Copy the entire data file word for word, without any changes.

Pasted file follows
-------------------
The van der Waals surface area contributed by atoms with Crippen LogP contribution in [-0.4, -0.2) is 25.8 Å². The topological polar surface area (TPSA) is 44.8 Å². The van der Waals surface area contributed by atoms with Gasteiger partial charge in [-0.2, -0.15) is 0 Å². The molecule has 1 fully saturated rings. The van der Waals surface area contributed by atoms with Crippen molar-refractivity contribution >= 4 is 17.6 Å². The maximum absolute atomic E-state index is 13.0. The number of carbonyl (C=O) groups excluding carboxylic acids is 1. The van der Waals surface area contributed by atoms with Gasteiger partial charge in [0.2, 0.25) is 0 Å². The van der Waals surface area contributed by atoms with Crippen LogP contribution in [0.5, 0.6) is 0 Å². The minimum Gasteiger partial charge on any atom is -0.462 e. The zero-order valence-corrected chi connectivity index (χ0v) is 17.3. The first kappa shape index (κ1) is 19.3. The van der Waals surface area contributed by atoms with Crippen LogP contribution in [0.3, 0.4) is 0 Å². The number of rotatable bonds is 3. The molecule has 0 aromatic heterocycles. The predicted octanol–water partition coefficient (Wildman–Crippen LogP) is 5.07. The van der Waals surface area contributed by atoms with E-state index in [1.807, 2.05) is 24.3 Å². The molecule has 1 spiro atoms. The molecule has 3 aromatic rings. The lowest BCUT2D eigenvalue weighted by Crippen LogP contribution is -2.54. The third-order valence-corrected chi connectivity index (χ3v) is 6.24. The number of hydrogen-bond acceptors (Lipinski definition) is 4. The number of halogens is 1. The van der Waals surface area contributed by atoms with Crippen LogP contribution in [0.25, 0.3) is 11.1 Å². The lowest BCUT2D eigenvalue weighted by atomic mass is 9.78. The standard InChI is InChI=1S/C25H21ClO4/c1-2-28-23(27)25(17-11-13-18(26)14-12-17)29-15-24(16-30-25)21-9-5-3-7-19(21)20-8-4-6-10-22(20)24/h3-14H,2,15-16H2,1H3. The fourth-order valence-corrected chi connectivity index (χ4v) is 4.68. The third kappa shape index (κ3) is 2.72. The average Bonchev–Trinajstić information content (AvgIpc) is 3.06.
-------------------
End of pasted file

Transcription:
The van der Waals surface area contributed by atoms with Crippen LogP contribution in [-0.4, -0.2) is 25.8 Å². The topological polar surface area (TPSA) is 44.8 Å². The van der Waals surface area contributed by atoms with Gasteiger partial charge in [-0.2, -0.15) is 0 Å². The molecule has 1 fully saturated rings. The van der Waals surface area contributed by atoms with Crippen molar-refractivity contribution >= 4 is 17.6 Å². The maximum absolute atomic E-state index is 13.0. The number of carbonyl (C=O) groups excluding carboxylic acids is 1. The van der Waals surface area contributed by atoms with Gasteiger partial charge in [0.2, 0.25) is 0 Å². The van der Waals surface area contributed by atoms with Crippen LogP contribution in [0.5, 0.6) is 0 Å². The minimum Gasteiger partial charge on any atom is -0.462 e. The zero-order valence-corrected chi connectivity index (χ0v) is 17.3. The first kappa shape index (κ1) is 19.3. The van der Waals surface area contributed by atoms with Crippen LogP contribution in [0.3, 0.4) is 0 Å². The number of rotatable bonds is 3. The molecule has 0 aromatic heterocycles. The predicted octanol–water partition coefficient (Wildman–Crippen LogP) is 5.07. The van der Waals surface area contributed by atoms with E-state index in [1.807, 2.05) is 24.3 Å². The molecule has 1 spiro atoms. The molecule has 3 aromatic rings. The lowest BCUT2D eigenvalue weighted by Crippen LogP contribution is -2.54. The third-order valence-corrected chi connectivity index (χ3v) is 6.24. The number of hydrogen-bond acceptors (Lipinski definition) is 4. The number of halogens is 1. The van der Waals surface area contributed by atoms with Crippen LogP contribution in [0.25, 0.3) is 11.1 Å². The lowest BCUT2D eigenvalue weighted by atomic mass is 9.78. The standard InChI is InChI=1S/C25H21ClO4/c1-2-28-23(27)25(17-11-13-18(26)14-12-17)29-15-24(16-30-25)21-9-5-3-7-19(21)20-8-4-6-10-22(20)24/h3-14H,2,15-16H2,1H3. The fourth-order valence-corrected chi connectivity index (χ4v) is 4.68. The third kappa shape index (κ3) is 2.72. The average Bonchev–Trinajstić information content (AvgIpc) is 3.06.